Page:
Record-setting snowfall in February across southern Minnesota has increased the risk of spring flooding.
According to the National Weather Service, there is an above normal flood risk for "the main-stem Mississippi River and some of its tributaries," with a "greater than 50 percent chance for flooding" along the Mississippi.
You can see in the map below, which is interactive on the National Weather Service website, there are six purple squares in Minnesota and numerous others just across state lines. They represent river locations that have a greater than 50 percent chance of major flooding this spring.
- Mississippi River at St. Paul - 65 percent chance
- Mississippi River at Hastings - 76 percent chance
- Mississippi River at Red Wing - 51 percent chance
- Minnesota River at Savage - 57 percent chance
- Cottonwood River at New Ulm - 70 percent
- Minnesota River at Montevideo - 66 percent chance
Flooding risks decrease when there is less precipitation in March and April along with a slower snow melt. The risk increases with more precipitation and a faster snow melt.
Playing into the increased flood risk is that the month of March is expected to have below normal temperatures, meaning we could go from cold to warm in a shorter period of time, which would lead to a more rapid snow melt.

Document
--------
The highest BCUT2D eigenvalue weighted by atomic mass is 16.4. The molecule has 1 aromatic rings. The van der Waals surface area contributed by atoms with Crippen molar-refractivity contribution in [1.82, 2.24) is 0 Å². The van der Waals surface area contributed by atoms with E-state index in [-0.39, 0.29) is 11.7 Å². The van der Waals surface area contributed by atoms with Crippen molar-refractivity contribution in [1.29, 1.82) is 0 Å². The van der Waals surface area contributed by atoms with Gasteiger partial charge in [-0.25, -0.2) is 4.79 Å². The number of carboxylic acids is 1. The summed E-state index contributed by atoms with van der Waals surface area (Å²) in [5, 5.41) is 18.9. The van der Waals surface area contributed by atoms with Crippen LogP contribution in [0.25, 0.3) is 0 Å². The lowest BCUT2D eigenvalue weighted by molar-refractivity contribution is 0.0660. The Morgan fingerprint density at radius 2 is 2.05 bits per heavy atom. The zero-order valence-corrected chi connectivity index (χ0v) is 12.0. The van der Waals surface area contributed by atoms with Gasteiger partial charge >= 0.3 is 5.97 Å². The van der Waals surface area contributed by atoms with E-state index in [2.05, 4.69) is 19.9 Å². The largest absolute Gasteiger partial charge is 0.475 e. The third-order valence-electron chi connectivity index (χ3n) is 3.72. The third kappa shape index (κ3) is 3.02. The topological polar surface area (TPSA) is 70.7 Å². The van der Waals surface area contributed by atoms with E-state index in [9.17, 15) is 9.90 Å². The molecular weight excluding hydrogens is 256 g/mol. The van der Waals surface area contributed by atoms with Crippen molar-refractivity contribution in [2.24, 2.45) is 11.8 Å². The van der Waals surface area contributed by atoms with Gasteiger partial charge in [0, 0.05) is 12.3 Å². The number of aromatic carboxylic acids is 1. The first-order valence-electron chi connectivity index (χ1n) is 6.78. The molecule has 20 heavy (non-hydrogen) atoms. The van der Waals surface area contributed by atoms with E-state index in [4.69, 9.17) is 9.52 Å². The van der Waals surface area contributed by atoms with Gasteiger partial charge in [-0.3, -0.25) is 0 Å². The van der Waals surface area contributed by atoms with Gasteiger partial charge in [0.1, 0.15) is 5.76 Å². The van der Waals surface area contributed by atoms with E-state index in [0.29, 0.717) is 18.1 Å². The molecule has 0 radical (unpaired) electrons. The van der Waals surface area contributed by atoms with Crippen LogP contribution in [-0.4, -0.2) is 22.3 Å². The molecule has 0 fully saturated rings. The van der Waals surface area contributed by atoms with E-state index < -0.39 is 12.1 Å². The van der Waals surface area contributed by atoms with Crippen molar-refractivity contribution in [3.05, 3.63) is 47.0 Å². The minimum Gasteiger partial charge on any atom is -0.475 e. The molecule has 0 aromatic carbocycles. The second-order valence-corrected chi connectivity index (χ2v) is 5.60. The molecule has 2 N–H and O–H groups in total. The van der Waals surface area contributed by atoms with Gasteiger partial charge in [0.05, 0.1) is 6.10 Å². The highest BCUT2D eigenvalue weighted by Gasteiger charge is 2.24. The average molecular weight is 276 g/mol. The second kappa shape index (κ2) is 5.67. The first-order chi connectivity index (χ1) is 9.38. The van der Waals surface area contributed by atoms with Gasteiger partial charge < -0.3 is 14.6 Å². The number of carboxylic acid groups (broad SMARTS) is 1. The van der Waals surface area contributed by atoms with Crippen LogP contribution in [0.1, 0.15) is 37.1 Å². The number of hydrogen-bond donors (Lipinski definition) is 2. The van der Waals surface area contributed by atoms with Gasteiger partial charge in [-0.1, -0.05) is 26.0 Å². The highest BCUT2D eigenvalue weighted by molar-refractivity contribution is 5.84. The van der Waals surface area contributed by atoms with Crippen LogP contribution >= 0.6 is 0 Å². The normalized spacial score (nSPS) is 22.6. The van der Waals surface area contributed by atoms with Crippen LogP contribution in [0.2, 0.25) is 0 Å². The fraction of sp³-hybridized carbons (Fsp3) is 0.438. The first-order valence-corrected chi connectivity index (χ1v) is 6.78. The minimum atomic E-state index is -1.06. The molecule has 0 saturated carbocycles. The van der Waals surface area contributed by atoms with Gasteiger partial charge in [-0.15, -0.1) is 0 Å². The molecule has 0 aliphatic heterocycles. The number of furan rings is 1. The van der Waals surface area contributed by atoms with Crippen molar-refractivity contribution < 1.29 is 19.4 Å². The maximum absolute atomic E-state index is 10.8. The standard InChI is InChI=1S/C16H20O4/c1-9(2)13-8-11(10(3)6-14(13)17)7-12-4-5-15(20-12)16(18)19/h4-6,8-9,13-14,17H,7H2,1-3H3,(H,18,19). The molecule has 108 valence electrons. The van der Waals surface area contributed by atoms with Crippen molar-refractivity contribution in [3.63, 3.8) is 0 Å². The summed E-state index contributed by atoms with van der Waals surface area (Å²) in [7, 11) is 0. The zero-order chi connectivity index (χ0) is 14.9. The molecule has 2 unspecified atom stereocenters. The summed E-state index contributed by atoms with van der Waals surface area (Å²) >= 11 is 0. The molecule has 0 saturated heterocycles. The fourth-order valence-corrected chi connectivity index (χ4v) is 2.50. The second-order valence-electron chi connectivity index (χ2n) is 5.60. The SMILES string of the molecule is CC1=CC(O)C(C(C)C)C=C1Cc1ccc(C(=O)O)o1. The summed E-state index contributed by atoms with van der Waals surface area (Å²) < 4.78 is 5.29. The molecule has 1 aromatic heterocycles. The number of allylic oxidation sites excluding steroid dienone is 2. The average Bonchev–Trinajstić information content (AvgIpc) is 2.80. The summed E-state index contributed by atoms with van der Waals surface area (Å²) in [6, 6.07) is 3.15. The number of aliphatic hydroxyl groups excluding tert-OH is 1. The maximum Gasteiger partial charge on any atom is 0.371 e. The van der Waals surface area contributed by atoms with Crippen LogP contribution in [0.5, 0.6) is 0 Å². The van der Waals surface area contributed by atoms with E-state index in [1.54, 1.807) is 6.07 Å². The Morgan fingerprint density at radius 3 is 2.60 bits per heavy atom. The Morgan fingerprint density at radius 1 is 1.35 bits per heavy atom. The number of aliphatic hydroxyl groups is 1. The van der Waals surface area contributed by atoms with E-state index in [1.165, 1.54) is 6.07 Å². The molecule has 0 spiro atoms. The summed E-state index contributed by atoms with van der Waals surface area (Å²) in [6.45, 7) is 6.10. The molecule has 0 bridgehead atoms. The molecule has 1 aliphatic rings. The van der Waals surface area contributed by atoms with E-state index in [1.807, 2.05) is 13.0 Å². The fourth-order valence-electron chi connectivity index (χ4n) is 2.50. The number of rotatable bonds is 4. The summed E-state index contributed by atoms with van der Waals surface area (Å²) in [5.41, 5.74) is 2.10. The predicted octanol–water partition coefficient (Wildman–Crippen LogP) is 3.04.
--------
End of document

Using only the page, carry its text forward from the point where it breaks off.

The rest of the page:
Significant river ice and deep frost will also play a role in spring flooding threats, according to the La Crosse office of the National Weather Service.
Another key factor is how much liquid is in the snowpack, and the NWS Twin Cities reports that there is 3-6 inches of liquid in the snowpack around the headwaters of the Mississippi River, upper and central Minnesota River, and St. Croix and Chippewa rivers in Wisconsin.
"This is higher than we've seen recently, and in most areas is well above 'normal' for the end of February," the NWS Twin Cities says.